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*Straight University was founded on this date in 1868. This was among over 100 Historically Black Colleges and Universities in America (HBCUs).
Straight University operated between 1868 and 1934 in New Orleans, Louisiana. Responding to the post-American Civil War need to educate newly freed Blacks in New Orleans, Louisiana, and the surrounding region, the American Missionary Association of the Congregational Church founded the University.
They received its name as recognition for Seymour Straight's initial endowment gift. Straight was a wealthy cheese manufacturer from Hudson, Ohio. In 1915, the name "Straight University" was changed to Straight College, which more accurately represented the school's curriculum and program scope. Missionary work was a core concern, which extended from New Orleans to Africa.
Straight University offered professional training, including a law department from 1874 to 1886. Its graduates participated in local and national Reconstruction-era American Civil Rights Movements. For example, Louis André Martinet, an 1876 graduate of Straight University Law School, published The Crusader, a civil rights daily; co-founded the Comité des Citoyens (Citizens' Committee) in New Orleans, who worked for civil rights; and played a significant role in setting up the challenge to segregation of Plessy v. Ferguson, a landmark Supreme Court case. His classmate Dan Desdunes joined him in this effort before moving to North Omaha, Nebraska, to become a notable band leader.
The Law Department was historically notable as an integrated institution where Blacks and whites were trained. "It is an interesting fact of our 50 law graduates; 35 have been white." The school struggled to provide its law students with a proper research library. The students typically met for classes in the law professors' offices. In 1886, Straight discontinued the Law Department.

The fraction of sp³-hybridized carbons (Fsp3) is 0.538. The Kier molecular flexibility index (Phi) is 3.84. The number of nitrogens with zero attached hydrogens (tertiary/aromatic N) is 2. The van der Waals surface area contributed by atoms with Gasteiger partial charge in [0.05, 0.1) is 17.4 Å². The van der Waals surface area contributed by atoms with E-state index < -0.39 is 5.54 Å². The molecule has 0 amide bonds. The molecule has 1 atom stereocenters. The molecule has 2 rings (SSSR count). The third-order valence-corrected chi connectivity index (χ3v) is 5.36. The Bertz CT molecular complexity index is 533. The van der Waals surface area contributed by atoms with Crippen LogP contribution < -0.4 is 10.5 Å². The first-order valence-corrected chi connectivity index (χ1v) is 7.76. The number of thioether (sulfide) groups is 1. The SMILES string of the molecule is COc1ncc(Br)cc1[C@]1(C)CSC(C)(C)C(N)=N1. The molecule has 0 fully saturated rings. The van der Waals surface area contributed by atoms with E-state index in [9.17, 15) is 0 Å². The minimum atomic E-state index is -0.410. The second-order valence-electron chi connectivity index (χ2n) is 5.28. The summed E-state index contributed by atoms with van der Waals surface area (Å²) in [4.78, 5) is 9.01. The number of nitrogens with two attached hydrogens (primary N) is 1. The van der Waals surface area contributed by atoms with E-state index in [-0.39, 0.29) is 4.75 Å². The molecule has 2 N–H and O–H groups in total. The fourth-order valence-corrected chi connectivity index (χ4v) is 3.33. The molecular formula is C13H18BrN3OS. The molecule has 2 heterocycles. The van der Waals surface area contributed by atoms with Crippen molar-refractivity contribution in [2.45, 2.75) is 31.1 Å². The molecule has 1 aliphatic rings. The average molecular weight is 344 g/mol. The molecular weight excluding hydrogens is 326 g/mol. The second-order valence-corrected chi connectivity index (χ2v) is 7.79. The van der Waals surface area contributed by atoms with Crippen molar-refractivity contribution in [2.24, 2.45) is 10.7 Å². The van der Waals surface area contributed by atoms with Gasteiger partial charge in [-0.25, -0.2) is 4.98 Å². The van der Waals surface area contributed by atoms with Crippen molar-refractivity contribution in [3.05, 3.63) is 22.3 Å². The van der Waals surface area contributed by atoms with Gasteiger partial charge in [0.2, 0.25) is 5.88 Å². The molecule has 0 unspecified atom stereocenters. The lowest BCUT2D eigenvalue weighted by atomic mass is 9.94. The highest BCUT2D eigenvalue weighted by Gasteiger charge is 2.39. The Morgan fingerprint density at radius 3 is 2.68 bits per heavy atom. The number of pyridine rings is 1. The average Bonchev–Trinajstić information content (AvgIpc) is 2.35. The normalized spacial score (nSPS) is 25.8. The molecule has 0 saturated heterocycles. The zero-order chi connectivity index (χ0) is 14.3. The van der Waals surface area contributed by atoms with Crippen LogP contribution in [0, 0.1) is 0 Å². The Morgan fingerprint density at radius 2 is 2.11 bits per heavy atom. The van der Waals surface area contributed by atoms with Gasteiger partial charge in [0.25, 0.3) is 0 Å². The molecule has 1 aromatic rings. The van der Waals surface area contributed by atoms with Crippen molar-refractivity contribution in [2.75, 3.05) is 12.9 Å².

It began to focus primarily on liberal arts, industrial arts, and teacher training. The campus faced Canal Street, occupying the block between Tonti and Rocheblave, backed by Gasquet (now Cleveland Avenue). Throughout its history, Straight offered courses of study ranging from elementary- to college-level courses in music and theology. In 1934, after struggling with financial difficulties during the Great Depression, Straight College was merged with New Orleans University to form Dillard University.
After the university was absorbed, the campus buildings served as a school and YWCA for nearly two decades. They were demolished in 1950. Graduates had an important role in bringing education and medical care to Blacks early in the 20th century. Physician James W. Ames, for example, founded the first hospital for Blacks in Detroit in 1910. He created Dunbar Hospital for physicians and patients of color, as they could not practice in or be admitted to Detroit hospitals operated by whites. Nellie A. Ramsey Leslie, a teacher in Indian Territory and Texas. Other notable alumni include P.B.S. Pinchback, Ernest Lyon (educator and U.S. Ambassador to Liberia); Mary Booze (first African American to sit on the Republican National Committee, serving from Mississippi from 1924 to 1948); Alice Dunbar Nelson of the Harlem Renaissance; and Theodore K. Lawless.